Sunday, March 13, 2011

Rolling over and yielding to pressure

After having Summit at the clinic twice for radiographs and then for his blood donation, all of which had components which required him to be flat out on his side (in lateral as we say), I decided it was time to teach him a command to roll onto his side from a down. He dislikes being picked up and rolled onto his side. He allows you to do it and is good once you get him flat, but he flails a little and then gets really stiff while he's being handled. So the other great thing about this exercise is that it teaches your dog to yield to pressure instead of tensing up and resisting.

I used the clicker again for this (see, it's a very useful training tool!). First I started out by pulling on his front legs, click and treat. Then I pulled the leg that I wanted to be "up" toward me and used the other hand to push on his neck/shoulder. I only pushed him to lean as far as I could get him before he would start moving his legs or fighting to right himself. You'll get a lot of resistance and have to push fairly hard to get them to lean just a little bit, but that's okay, it'll get easier. Click and treat each time and as he becomes more comfortable try to push him farther before you click and treat.

Even though we have carpet in the bedroom I discovered that Summit was more compliant if he was on his bed (because it's softer is my guess) so I started to have him lie down on his bed before starting this exercise. In this video I finally get him all the way over into lateral and make a big fuss and give lots of treats. If at any point the dog starts to fight going all the way over, just back up a step and click and treat for getting him as far as you can. You don't want to go too long between click and treats or it's no fun for the dog. This is demonstrated well in the second video. You will note that by the end of the video I barely have to push him and he rolls right over. We're getting close to being able to introduce a command, but he has also learned a valuable lesson about yielding to pressure. Hopefully what he takes from this exercise is that giving in to being handled gets him treats, and he will be more inclined to do so.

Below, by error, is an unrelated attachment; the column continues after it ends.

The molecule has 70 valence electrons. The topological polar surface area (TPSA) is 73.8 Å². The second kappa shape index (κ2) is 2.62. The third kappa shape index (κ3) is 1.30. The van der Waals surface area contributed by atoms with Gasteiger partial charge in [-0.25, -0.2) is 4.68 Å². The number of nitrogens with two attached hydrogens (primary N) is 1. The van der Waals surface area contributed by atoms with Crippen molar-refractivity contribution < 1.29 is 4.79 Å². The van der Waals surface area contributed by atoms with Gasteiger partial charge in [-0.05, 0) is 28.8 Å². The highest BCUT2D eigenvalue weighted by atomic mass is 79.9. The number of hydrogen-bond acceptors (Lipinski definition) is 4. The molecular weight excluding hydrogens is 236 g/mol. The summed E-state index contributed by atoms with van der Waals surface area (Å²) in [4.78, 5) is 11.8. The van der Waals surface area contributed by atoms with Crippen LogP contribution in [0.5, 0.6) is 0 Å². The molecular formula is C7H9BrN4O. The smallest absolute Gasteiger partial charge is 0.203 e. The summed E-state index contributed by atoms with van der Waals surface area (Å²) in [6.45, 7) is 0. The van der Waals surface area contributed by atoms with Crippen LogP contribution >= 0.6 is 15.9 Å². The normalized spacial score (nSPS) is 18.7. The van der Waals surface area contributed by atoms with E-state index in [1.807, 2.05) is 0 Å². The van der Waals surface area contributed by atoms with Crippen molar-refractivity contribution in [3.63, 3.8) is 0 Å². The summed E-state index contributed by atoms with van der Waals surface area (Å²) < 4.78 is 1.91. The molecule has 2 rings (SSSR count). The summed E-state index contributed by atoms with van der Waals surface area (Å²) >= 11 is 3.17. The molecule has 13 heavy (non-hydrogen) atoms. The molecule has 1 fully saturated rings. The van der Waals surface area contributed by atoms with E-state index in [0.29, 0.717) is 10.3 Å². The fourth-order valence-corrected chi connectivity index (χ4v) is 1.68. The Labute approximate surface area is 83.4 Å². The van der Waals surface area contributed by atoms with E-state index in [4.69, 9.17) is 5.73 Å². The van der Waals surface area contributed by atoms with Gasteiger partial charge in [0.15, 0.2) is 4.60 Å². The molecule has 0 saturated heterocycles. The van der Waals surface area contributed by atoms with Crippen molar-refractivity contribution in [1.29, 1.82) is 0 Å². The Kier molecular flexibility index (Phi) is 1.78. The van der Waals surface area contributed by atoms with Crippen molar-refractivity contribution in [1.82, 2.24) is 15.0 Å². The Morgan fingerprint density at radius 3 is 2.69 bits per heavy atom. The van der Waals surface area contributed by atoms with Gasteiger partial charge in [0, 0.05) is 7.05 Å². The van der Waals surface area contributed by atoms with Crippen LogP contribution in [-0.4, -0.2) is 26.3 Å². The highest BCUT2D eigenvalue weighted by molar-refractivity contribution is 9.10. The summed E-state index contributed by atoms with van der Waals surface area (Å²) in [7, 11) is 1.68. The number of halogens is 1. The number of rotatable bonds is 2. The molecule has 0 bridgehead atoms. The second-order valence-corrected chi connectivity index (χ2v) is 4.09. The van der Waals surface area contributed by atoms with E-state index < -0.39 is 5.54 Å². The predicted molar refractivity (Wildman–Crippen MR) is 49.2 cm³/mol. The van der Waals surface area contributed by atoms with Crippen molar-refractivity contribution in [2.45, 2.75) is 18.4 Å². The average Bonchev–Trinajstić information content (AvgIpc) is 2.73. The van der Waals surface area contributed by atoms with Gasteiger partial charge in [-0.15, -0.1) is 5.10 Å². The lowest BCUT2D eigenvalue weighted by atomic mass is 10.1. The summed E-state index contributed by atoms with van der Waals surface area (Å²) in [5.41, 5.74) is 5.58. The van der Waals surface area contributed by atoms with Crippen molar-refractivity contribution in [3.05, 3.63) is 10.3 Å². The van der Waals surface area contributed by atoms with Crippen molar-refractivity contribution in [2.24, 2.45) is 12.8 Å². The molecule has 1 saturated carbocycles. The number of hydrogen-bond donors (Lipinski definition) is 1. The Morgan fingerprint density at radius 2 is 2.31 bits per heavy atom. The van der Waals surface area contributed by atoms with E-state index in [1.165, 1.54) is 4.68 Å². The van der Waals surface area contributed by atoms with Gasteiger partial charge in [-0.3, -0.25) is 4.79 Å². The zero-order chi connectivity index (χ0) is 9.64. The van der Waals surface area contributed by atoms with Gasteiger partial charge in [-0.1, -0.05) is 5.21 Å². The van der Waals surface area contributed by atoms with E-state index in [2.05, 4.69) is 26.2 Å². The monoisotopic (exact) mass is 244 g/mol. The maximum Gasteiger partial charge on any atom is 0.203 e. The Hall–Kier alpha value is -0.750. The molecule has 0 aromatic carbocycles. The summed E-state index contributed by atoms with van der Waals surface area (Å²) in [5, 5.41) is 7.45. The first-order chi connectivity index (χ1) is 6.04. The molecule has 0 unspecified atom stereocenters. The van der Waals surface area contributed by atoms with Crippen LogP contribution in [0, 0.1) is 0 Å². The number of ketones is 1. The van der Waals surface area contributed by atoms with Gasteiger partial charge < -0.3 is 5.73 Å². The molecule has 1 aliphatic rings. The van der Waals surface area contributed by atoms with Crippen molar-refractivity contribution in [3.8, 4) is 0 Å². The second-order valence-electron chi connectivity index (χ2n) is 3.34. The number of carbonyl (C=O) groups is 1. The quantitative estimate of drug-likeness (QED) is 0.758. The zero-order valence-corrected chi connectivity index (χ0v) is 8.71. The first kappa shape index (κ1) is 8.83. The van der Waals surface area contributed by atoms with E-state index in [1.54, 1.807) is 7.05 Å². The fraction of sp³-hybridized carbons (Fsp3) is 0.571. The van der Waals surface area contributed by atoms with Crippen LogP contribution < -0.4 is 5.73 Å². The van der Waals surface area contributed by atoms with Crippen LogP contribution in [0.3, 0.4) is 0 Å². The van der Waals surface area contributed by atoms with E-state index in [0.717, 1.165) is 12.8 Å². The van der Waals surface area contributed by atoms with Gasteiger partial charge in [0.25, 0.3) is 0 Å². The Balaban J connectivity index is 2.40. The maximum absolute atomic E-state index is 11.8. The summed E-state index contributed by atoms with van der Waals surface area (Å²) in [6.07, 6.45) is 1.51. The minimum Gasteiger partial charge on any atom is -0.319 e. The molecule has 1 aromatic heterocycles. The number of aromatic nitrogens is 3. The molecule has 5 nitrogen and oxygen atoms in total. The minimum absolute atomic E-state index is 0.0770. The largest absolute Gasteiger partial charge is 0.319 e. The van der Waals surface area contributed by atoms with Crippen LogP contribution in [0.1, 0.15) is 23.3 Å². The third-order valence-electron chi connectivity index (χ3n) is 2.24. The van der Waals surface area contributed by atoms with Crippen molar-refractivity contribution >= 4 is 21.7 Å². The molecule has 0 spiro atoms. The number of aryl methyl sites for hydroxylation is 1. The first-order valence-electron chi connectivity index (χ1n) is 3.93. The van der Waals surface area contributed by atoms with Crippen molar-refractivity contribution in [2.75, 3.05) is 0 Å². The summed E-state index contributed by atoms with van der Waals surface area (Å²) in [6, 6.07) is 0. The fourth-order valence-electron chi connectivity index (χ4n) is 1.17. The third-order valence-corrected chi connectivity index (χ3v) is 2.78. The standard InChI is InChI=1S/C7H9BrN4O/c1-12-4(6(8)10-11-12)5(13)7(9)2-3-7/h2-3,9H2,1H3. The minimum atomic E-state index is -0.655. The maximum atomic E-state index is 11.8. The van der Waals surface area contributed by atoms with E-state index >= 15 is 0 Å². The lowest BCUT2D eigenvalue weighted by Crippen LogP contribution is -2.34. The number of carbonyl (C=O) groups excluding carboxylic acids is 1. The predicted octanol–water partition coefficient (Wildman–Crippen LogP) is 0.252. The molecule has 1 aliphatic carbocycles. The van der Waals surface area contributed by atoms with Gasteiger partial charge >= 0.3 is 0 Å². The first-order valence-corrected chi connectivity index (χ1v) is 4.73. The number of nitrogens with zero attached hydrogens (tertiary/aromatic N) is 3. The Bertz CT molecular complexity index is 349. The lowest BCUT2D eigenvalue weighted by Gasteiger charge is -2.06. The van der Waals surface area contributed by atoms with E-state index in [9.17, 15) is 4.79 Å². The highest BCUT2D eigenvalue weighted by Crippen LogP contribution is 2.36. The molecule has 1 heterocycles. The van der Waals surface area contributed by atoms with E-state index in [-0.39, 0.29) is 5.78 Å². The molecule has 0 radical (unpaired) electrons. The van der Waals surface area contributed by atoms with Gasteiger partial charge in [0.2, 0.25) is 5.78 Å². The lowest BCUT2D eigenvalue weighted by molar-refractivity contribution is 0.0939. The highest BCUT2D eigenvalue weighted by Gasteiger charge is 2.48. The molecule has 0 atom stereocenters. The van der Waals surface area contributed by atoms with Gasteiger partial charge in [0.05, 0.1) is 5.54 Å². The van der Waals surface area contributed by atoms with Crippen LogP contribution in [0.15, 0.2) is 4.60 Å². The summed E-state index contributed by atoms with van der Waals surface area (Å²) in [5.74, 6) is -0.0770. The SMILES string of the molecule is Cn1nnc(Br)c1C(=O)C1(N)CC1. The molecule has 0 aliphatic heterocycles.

This exercise is much easier if they will offer a down with their legs tucked under them and not a sphinx. That was another reason for the bed. Summit always does a sphinx down, except occasionally on his bed. I've been struggling with how to teach him a different command for a down that is not a sphinx, but finally figured out a lure method to teach him to settle (see here). So now I ask for the settle before asking for the roll.

From here all you need to do is consistently use the verbal command until your dog learns to associate it with the action. Don't forget to practice rolling both sides. Dogs don't generalize.

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